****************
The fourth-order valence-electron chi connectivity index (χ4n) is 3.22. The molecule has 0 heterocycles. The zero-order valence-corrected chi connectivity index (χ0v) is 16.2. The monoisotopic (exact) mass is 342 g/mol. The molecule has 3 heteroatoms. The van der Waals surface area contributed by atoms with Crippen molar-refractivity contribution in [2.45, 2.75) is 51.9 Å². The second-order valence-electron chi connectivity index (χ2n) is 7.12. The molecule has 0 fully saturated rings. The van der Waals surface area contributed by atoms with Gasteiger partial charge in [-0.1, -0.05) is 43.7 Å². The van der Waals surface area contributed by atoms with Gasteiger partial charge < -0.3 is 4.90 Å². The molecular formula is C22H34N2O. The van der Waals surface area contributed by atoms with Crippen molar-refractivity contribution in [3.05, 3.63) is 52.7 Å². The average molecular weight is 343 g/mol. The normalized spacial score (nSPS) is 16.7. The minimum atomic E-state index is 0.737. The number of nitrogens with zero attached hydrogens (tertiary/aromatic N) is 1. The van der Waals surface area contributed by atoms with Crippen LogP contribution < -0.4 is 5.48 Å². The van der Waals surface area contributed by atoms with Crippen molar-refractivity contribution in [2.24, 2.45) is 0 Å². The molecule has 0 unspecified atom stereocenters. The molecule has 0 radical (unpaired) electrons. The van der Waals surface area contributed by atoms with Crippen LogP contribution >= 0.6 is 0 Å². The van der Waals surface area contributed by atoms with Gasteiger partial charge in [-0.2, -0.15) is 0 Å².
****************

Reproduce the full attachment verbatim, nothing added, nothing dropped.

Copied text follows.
The fourth-order valence-electron chi connectivity index (χ4n) is 3.22. The molecule has 0 heterocycles. The zero-order valence-corrected chi connectivity index (χ0v) is 16.2. The monoisotopic (exact) mass is 342 g/mol. The molecule has 3 heteroatoms. The van der Waals surface area contributed by atoms with Crippen molar-refractivity contribution in [2.45, 2.75) is 51.9 Å². The second-order valence-electron chi connectivity index (χ2n) is 7.12. The molecule has 0 fully saturated rings. The van der Waals surface area contributed by atoms with Gasteiger partial charge in [-0.1, -0.05) is 43.7 Å². The van der Waals surface area contributed by atoms with Gasteiger partial charge < -0.3 is 4.90 Å². The molecular formula is C22H34N2O. The van der Waals surface area contributed by atoms with Crippen molar-refractivity contribution in [3.05, 3.63) is 52.7 Å². The average molecular weight is 343 g/mol. The normalized spacial score (nSPS) is 16.7. The minimum atomic E-state index is 0.737. The number of nitrogens with zero attached hydrogens (tertiary/aromatic N) is 1. The van der Waals surface area contributed by atoms with Crippen LogP contribution < -0.4 is 5.48 Å². The van der Waals surface area contributed by atoms with Crippen molar-refractivity contribution in [2.24, 2.45) is 0 Å². The molecule has 0 unspecified atom stereocenters. The molecule has 0 radical (unpaired) electrons. The van der Waals surface area contributed by atoms with Crippen LogP contribution >= 0.6 is 0 Å². The van der Waals surface area contributed by atoms with Gasteiger partial charge in [-0.2, -0.15) is 0 Å².